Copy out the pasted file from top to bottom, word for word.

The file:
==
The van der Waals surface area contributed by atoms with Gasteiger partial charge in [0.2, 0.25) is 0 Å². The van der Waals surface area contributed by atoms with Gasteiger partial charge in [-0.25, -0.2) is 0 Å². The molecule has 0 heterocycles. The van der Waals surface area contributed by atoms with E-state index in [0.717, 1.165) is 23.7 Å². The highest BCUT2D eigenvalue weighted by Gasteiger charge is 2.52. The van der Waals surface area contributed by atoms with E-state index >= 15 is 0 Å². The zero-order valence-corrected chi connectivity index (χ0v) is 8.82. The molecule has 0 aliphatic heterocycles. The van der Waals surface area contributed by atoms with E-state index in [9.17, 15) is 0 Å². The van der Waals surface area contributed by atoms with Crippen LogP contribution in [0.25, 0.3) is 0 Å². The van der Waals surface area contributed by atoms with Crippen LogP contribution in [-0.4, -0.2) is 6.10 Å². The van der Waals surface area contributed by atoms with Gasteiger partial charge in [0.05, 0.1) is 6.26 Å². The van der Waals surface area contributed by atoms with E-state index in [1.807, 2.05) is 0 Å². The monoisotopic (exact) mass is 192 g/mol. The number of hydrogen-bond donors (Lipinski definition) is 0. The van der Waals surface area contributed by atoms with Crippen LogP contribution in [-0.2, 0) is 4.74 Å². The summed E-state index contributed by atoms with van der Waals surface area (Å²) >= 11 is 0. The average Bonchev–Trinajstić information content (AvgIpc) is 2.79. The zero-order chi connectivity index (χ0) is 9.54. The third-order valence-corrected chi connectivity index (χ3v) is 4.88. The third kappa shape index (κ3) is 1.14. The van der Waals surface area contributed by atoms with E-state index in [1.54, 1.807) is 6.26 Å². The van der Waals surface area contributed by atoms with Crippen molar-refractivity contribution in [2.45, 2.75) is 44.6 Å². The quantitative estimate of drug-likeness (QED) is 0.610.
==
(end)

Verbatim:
The van der Waals surface area contributed by atoms with Gasteiger partial charge in [0.2, 0.25) is 0 Å². The van der Waals surface area contributed by atoms with Gasteiger partial charge in [-0.25, -0.2) is 0 Å². The molecule has 0 heterocycles. The van der Waals surface area contributed by atoms with E-state index in [0.717, 1.165) is 23.7 Å². The highest BCUT2D eigenvalue weighted by Gasteiger charge is 2.52. The van der Waals surface area contributed by atoms with E-state index >= 15 is 0 Å². The zero-order valence-corrected chi connectivity index (χ0v) is 8.82. The molecule has 0 aliphatic heterocycles. The van der Waals surface area contributed by atoms with E-state index in [9.17, 15) is 0 Å². The van der Waals surface area contributed by atoms with Crippen LogP contribution in [0.25, 0.3) is 0 Å². The van der Waals surface area contributed by atoms with Crippen LogP contribution in [-0.4, -0.2) is 6.10 Å². The van der Waals surface area contributed by atoms with Gasteiger partial charge in [0.05, 0.1) is 6.26 Å². The van der Waals surface area contributed by atoms with E-state index in [1.807, 2.05) is 0 Å². The monoisotopic (exact) mass is 192 g/mol. The number of hydrogen-bond donors (Lipinski definition) is 0. The van der Waals surface area contributed by atoms with Crippen LogP contribution in [-0.2, 0) is 4.74 Å². The summed E-state index contributed by atoms with van der Waals surface area (Å²) >= 11 is 0. The average Bonchev–Trinajstić information content (AvgIpc) is 2.79. The zero-order chi connectivity index (χ0) is 9.54. The third-order valence-corrected chi connectivity index (χ3v) is 4.88. The third kappa shape index (κ3) is 1.14. The van der Waals surface area contributed by atoms with E-state index in [1.54, 1.807) is 6.26 Å². The van der Waals surface area contributed by atoms with Crippen molar-refractivity contribution in [2.45, 2.75) is 44.6 Å². The quantitative estimate of drug-likeness (QED) is 0.610.